Engineering Engagement Patterns and Human Inertia

Indeed, the roles and responsibilities of engineering leaders and other executives in high-growth engineering firms usually are focused on meeting contractual requirements and deadlines, resolving organizational structural problems, fostering innovation, meet budget guidelines, driving revenue, and gaining market share. Today, many of those same leaders must make rapid decisions about controlling unforeseen roadblocks – supply chain issues, human resources shortages, engineering and operational challenges or even the occurrence of a pandemic in the middle of a design and build project  – that drastically alter the scope of their roles and priorities. This is not an easy scope transition. Those in charge will be tested in areas where they have not fully developed their leadership muscles, and the learning curve will be steep. In this crisis the leaders need to cultivate four behaviors in themselves and their teams. They must decide with speed over precision, adapt boldly, reliably deliver, and engage for impact. The tactics below can guide you as you coach your leaders in these key behaviors to avoid human inertia.

Behavior #1: Decide with speed over precision. The situation is changing by the day, even by the hour. The best leaders quickly process available information, rapidly determine what matters most, and make decisions with conviction. During a crisis, cognitive overload looms; information is incomplete, interests and priorities may clash, and emotions and anxieties run high. Analysis paralysis can easily result, exacerbated by the natural tendency of matrixed organizations to build consensus. Leaders must break through the inertia to keep the organization trained on engineering and business continuity today while increasing the odds of mid-term or long-term success by focusing on the few things matter most. A simple, scalable framework for rapid decision-making is critical. Thus, leaders should:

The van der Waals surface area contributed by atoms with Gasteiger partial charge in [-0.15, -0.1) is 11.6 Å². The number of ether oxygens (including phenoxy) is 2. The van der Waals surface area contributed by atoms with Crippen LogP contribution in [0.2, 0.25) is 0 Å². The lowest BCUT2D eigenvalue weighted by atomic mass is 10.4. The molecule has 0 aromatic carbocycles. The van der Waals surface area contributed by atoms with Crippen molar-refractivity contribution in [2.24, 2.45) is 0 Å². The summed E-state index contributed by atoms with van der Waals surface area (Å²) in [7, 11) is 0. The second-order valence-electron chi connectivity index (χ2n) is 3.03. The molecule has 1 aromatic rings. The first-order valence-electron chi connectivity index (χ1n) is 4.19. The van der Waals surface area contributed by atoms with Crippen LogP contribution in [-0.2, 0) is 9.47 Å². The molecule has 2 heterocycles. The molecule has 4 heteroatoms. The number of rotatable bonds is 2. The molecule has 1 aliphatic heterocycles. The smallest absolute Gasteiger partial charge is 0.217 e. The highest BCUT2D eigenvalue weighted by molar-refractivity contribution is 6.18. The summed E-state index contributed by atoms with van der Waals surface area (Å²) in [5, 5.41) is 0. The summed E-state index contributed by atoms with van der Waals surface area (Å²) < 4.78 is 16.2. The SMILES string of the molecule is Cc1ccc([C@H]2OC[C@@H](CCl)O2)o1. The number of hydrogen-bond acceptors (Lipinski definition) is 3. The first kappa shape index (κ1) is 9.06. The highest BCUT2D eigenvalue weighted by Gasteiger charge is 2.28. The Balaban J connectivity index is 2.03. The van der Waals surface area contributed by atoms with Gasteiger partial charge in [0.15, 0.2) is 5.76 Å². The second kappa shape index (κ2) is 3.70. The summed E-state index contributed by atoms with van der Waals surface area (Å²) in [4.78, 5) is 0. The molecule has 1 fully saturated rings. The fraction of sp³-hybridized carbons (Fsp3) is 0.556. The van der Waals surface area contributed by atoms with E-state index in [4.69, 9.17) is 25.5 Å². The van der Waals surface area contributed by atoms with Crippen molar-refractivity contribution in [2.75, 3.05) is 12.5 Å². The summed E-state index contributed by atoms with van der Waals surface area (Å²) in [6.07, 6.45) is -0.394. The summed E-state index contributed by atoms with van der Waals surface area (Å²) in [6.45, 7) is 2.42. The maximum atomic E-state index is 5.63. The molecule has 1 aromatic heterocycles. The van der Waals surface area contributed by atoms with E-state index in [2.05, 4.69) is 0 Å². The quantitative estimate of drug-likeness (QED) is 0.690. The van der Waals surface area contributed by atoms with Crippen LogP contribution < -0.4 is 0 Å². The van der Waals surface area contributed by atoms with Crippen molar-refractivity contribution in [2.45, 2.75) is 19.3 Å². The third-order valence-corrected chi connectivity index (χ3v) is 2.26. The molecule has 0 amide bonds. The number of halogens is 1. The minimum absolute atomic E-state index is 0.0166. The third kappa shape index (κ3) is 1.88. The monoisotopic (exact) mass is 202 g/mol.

• Define priorities. Identify and communicate the three to five most important ones. Document the issues identified, ensure that leadership is fully aligned with them, and make course corrections as events unfold.
  • Make smart trade-offs. What conflicts might arise among priorities you have outlined? Between urgent and the important/ Between survival today and success tomorrow? Instead of thinking about all possibilities, the best leaders used their priorities as a scoring mechanism to force trade-offs.
  • Name the decision makers. In your central command “war room,” establish who owns what. Empower the front line to make decisions where possible, and clearly state what needs to be escalated, by when, and to whom. Your default should be to push decisions downward, not up.